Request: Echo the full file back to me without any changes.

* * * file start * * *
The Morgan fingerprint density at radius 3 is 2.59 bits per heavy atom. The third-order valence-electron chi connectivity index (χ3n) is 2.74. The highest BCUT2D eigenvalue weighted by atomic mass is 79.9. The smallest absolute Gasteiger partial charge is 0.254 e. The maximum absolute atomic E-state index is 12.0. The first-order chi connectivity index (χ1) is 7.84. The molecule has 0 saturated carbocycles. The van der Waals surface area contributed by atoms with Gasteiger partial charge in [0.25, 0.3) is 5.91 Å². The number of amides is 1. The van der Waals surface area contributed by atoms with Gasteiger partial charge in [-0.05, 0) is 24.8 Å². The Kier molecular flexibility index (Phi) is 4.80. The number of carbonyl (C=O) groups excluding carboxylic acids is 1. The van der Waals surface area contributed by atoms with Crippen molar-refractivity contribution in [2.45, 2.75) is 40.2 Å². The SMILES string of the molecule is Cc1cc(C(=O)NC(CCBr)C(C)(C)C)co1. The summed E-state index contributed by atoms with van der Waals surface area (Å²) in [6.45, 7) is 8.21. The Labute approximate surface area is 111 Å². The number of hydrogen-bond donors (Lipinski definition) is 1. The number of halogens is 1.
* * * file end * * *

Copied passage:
The Morgan fingerprint density at radius 3 is 2.59 bits per heavy atom. The third-order valence-electron chi connectivity index (χ3n) is 2.74. The highest BCUT2D eigenvalue weighted by atomic mass is 79.9. The smallest absolute Gasteiger partial charge is 0.254 e. The maximum absolute atomic E-state index is 12.0. The first-order chi connectivity index (χ1) is 7.84. The molecule has 0 saturated carbocycles. The van der Waals surface area contributed by atoms with Gasteiger partial charge in [0.25, 0.3) is 5.91 Å². The number of amides is 1. The van der Waals surface area contributed by atoms with Gasteiger partial charge in [-0.05, 0) is 24.8 Å². The Kier molecular flexibility index (Phi) is 4.80. The number of carbonyl (C=O) groups excluding carboxylic acids is 1. The van der Waals surface area contributed by atoms with Crippen molar-refractivity contribution in [2.45, 2.75) is 40.2 Å². The SMILES string of the molecule is Cc1cc(C(=O)NC(CCBr)C(C)(C)C)co1. The summed E-state index contributed by atoms with van der Waals surface area (Å²) in [6.45, 7) is 8.21. The Labute approximate surface area is 111 Å². The number of hydrogen-bond donors (Lipinski definition) is 1. The number of halogens is 1.